The LEDA experiment utilizes two host facilities: the Long Wavelength Array at Owen’s Valley, California, and the first station of the Long Wavelength Array situated in Socorro, New Mexico. Both facilities are used in a complementary fashion enhancing the scientific return of LEDA. Below the two host facilities are outlined and the LEDA technology employed at each facility are detailed.
First Station of the Long Wavelength Array (LWA-NM)
The first station of the Long Wavelength Array (LWA1) was completed in April 2011 and is co-located with NRAO’s Very Large Array in New Mexico, USA. It originated as the first “station” (beam-forming array) of the Long Wavelength Array (LWA). The LWA concept was conceived by Perley & Erickson (1984) and expanded by Kassim & Erickson (1998) and Kassim et al. (2005). It gained momentum with sub-arcminute imaging with the VLA at 74 MHz and the project began in earnest in April 2007, sponsored primarily by the Office of Naval Research (ONR), with the ultimate goal of building an aperture synthesis radio telescope consisting of 53 identical stations distributed over the U.S. Southwest. LWA1 is currently operated by a consortium led by University of New Mexico.
Even though LWA1 was originally conceived as just one element of many, it is currently a dedicated radio telescope distinct from (but supportive of) the separate effort to build a long-baseline aperture synthesis instrument. The array itself consists of 256 cross-dipoles distributed in a pseudo-random configuration filling a North-South extended Ellipse of 110x100m. The core of the array is complemented by additional individual dipoles distributed at distances of 200 – 500 m from the center of the core array. LWA1 operates in a frequency range of 10 – 88 MHz providing a digital backend that allows forming of 4 independently steerable beams, each freely tunable with a maximum bandwidth of 2×19.6 MHz. Additionally, it is possible to record the complex voltage signal from all dipoles simultaneously in two different modes. One allows recording of a continuous time series of a freely tunable 100 kHz of bandwidth and the other allows recording of the full bandwidth in bursts of ~40ms, with deadtime to dump out the data.
Despite its own dedicated digital backend. In the course of the LEDA project, LWA1 was outfitted with a signal splitter, allowing to split out 64 signal paths to be passed to both the LWA1 own digital backend and a dedicated LEDA FPGA/GPU correlator allowing correlation of 64 signals (LEDA-64, Kocz et al 2014). In addition, four so called “outrigger” dipoles were constructed well separated from the core array to provide well isolated platforms for the deployment of LEDA developed total power switching frontends, allowing recording of total sky power data together with the LWA1 array.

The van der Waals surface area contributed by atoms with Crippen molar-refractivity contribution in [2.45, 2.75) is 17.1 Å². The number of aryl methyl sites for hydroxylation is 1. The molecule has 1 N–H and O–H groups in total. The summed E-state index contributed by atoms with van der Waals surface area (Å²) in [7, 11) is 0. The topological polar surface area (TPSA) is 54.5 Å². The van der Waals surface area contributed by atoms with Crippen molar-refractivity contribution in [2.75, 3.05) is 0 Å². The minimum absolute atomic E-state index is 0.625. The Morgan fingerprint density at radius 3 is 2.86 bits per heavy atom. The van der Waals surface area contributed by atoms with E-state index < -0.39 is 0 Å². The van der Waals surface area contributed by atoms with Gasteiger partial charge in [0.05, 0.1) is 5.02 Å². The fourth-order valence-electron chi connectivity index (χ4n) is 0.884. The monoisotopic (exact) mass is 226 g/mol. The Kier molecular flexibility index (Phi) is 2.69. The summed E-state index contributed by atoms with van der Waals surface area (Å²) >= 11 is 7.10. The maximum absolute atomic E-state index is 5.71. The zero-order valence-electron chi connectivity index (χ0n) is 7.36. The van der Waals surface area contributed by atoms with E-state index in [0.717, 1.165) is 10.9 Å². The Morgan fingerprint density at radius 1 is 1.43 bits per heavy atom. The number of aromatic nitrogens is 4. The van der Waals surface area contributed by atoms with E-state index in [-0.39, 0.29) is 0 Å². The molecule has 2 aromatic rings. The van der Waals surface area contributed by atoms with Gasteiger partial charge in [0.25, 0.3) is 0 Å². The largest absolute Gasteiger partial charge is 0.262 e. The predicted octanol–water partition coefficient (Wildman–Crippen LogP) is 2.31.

Long Wavelength Station at Owen’s Valley (LWA-CA)
The Long Wavelength Array situated at Caltech’s Owens Valley Radio Observatory finished construction in 2013. Its main scientific drivers are transient searches and dark ages cosmology of which LEDA plays a significant role. LWA-CA leverages the R&D provided by LWA1 and is based on its architecture. However, LWA-CA is not optimized for beamforming but rather for imaging. Thus, its initial 256 dipoles forming the core of the telescope are spread out with baseline lengths more than a factor of 2 longer than at LWA1. It also adds 5 “outrigger” dipoles providing well isolated dipoles for total power measurements distributed in a half circle around the array. Currently, the array is undergoing an expansion of 32 dipoles increasing baseline lengths to 10’s of km and thus resolution of the array.
A central piece of the digital backend of the LWA-CA is the LEDA 512 input FPGA/GPU correlator originally dedicated for dark ages cosmology observations, but now makes an integral part of LWA-CA (Kocz et al. 2015). The station in California, together with LWA-NM provides anti-coincidence measurements in two different RFI environments for total sky power measurements and verification and commissioning tests comparing different digital backends in New Mexico. The imaging capabilities provided by LWA-CA will be critical for accurate gain calibration, antenna gain pattern measurements, and modeling of the foreground emission that needs to removed from the total sky power model in order to reveal the spectral signature of the cosmological dark ages.